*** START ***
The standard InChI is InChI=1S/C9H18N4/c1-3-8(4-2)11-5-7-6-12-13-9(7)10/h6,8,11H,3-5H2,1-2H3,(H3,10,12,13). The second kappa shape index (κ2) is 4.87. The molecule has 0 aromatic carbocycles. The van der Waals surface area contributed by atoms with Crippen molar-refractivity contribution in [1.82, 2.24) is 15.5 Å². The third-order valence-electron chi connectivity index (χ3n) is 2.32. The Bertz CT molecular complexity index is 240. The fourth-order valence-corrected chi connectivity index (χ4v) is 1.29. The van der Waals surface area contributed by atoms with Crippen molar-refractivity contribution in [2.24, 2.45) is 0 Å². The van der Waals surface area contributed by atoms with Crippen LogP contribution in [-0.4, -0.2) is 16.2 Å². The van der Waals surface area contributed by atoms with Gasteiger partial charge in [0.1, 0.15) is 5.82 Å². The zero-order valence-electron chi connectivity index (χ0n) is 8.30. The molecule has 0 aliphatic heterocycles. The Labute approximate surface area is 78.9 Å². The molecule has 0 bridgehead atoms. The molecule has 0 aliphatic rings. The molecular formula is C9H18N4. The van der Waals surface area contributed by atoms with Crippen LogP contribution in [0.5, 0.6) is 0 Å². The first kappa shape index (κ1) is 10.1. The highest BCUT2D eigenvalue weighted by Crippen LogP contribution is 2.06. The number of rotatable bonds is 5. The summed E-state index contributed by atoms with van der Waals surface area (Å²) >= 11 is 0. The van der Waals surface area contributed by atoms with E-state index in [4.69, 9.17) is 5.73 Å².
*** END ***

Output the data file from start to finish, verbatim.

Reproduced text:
The standard InChI is InChI=1S/C9H18N4/c1-3-8(4-2)11-5-7-6-12-13-9(7)10/h6,8,11H,3-5H2,1-2H3,(H3,10,12,13). The second kappa shape index (κ2) is 4.87. The molecule has 0 aromatic carbocycles. The van der Waals surface area contributed by atoms with Crippen molar-refractivity contribution in [1.82, 2.24) is 15.5 Å². The third-order valence-electron chi connectivity index (χ3n) is 2.32. The Bertz CT molecular complexity index is 240. The fourth-order valence-corrected chi connectivity index (χ4v) is 1.29. The van der Waals surface area contributed by atoms with Crippen molar-refractivity contribution in [2.24, 2.45) is 0 Å². The van der Waals surface area contributed by atoms with Crippen LogP contribution in [-0.4, -0.2) is 16.2 Å². The van der Waals surface area contributed by atoms with Gasteiger partial charge in [0.1, 0.15) is 5.82 Å². The zero-order valence-electron chi connectivity index (χ0n) is 8.30. The molecule has 0 aliphatic heterocycles. The Labute approximate surface area is 78.9 Å². The molecule has 0 bridgehead atoms. The molecule has 0 aliphatic rings. The molecular formula is C9H18N4. The van der Waals surface area contributed by atoms with Crippen LogP contribution in [0.5, 0.6) is 0 Å². The first kappa shape index (κ1) is 10.1. The highest BCUT2D eigenvalue weighted by Crippen LogP contribution is 2.06. The number of rotatable bonds is 5. The summed E-state index contributed by atoms with van der Waals surface area (Å²) >= 11 is 0. The van der Waals surface area contributed by atoms with E-state index in [4.69, 9.17) is 5.73 Å².